Health workers wearing Ebola protective gear remove the body of a man suspected to have died of the virus in Liberia. AP Photo/ Abbas Dulleh
Gothenburg’s Sahlgrenska Academy has been tasked with investigating one of the three most promising vaccines for deadly hemorrhagic virus, while the Public Health Agency of Sweden is leading the development an easy diagnostic test for the virus, alongside Stockholm University.
Ali Harandi, the Sahlgrenska researcher who is leading trials on the VSV-ZEBOV vaccine, said his project’s €3.9 million share of the Ebola project’s total €215m budget would speed up research by enabling his team to deploy cutting edge techniques.
“The World Health Organisation has identified VSV-ZEBOV as one of the three most promising Ebola vaccine candidates, and clinical trials are already underway in Europe and Africa,” he said. “The EU-IMI investment enables us to harness the power of the cutting edge genomics technologies along with the state-of-the-art immunological read-outs.”
This, he said, would bring detailed new information on how the human immune system reacted to the vaccine.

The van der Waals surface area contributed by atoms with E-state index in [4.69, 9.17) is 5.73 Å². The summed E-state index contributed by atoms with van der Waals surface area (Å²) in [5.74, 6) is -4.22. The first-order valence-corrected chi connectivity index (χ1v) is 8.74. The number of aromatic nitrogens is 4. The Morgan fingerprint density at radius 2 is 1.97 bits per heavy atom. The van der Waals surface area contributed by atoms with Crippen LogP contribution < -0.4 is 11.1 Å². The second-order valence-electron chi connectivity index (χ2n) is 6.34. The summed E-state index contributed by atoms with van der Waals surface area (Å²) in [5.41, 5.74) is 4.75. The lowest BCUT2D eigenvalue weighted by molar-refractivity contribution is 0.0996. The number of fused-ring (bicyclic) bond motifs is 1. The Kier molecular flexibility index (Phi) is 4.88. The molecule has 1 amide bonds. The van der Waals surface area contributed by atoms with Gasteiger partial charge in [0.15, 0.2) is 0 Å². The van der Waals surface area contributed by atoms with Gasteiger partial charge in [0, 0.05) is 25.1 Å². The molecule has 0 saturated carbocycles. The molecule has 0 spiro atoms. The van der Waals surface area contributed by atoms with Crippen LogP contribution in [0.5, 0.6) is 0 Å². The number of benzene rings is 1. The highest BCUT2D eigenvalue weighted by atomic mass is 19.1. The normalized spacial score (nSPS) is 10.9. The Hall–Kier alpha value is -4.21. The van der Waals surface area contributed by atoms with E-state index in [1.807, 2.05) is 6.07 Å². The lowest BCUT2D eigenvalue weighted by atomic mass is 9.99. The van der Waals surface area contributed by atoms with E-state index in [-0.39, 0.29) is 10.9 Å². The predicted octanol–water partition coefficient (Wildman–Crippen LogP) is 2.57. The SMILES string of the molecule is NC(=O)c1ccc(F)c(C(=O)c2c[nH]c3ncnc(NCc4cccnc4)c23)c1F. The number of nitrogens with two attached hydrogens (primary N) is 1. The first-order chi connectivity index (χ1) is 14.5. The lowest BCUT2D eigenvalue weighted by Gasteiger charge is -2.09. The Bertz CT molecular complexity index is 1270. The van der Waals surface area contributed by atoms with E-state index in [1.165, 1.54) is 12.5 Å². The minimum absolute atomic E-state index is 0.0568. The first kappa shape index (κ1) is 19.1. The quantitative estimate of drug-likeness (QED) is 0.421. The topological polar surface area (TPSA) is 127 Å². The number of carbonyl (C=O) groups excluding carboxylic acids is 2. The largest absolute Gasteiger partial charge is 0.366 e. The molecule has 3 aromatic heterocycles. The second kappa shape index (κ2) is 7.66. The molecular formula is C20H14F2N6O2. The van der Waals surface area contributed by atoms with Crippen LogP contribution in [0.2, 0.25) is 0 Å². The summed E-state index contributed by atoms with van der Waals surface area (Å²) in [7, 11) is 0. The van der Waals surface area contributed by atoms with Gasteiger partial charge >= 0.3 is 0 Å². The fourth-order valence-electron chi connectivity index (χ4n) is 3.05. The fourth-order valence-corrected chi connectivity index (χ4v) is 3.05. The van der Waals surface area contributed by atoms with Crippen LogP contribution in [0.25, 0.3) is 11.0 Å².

The World Health Organisation estimates that some 21,296 people have contracted the deadly virus in West Africa since the epidemic broke out there in December 2013, of whom
around 8,500 have died.
The Innovative Medicines Initiative (IMI) is a partnership between the European Union and the European Federation of Pharmaceutical Industries and Associations, a pharmaceutical trade body.
The Sahlgrenska team is working with Italy's Sclavo Vaccines Organisation and other researchers in the UK, Germany, The Netherlands, Italy, and the US. The Public Health Agency is working with researchers in Germany, Italy, Belgium, France, Finland, and Senegal.